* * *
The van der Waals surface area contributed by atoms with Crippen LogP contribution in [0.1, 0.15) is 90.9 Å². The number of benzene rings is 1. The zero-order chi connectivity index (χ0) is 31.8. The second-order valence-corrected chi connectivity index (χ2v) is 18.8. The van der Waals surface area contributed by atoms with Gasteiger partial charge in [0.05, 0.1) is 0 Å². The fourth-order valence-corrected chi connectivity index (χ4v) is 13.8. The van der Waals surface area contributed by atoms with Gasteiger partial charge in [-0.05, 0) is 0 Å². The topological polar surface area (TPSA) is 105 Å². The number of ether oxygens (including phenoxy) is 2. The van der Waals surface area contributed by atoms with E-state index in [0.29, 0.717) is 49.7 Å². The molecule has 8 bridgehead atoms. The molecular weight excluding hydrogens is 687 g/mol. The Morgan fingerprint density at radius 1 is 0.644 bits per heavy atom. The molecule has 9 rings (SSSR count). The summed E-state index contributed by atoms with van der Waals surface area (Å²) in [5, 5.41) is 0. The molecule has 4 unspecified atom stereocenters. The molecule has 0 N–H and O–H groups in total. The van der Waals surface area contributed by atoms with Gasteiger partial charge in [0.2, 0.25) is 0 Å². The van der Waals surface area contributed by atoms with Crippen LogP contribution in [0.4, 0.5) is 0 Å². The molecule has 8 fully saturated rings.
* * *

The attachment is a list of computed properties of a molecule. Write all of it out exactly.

The van der Waals surface area contributed by atoms with Crippen LogP contribution in [0.1, 0.15) is 90.9 Å². The number of benzene rings is 1. The zero-order chi connectivity index (χ0) is 31.8. The second-order valence-corrected chi connectivity index (χ2v) is 18.8. The van der Waals surface area contributed by atoms with Gasteiger partial charge in [0.05, 0.1) is 0 Å². The fourth-order valence-corrected chi connectivity index (χ4v) is 13.8. The van der Waals surface area contributed by atoms with Gasteiger partial charge in [-0.05, 0) is 0 Å². The topological polar surface area (TPSA) is 105 Å². The number of ether oxygens (including phenoxy) is 2. The van der Waals surface area contributed by atoms with E-state index in [0.29, 0.717) is 49.7 Å². The molecule has 8 bridgehead atoms. The molecular weight excluding hydrogens is 687 g/mol. The Morgan fingerprint density at radius 1 is 0.644 bits per heavy atom. The molecule has 9 rings (SSSR count). The summed E-state index contributed by atoms with van der Waals surface area (Å²) in [5, 5.41) is 0. The molecule has 4 unspecified atom stereocenters. The molecule has 0 N–H and O–H groups in total. The van der Waals surface area contributed by atoms with Gasteiger partial charge in [0.2, 0.25) is 0 Å². The van der Waals surface area contributed by atoms with Crippen LogP contribution in [0.4, 0.5) is 0 Å². The molecule has 8 fully saturated rings.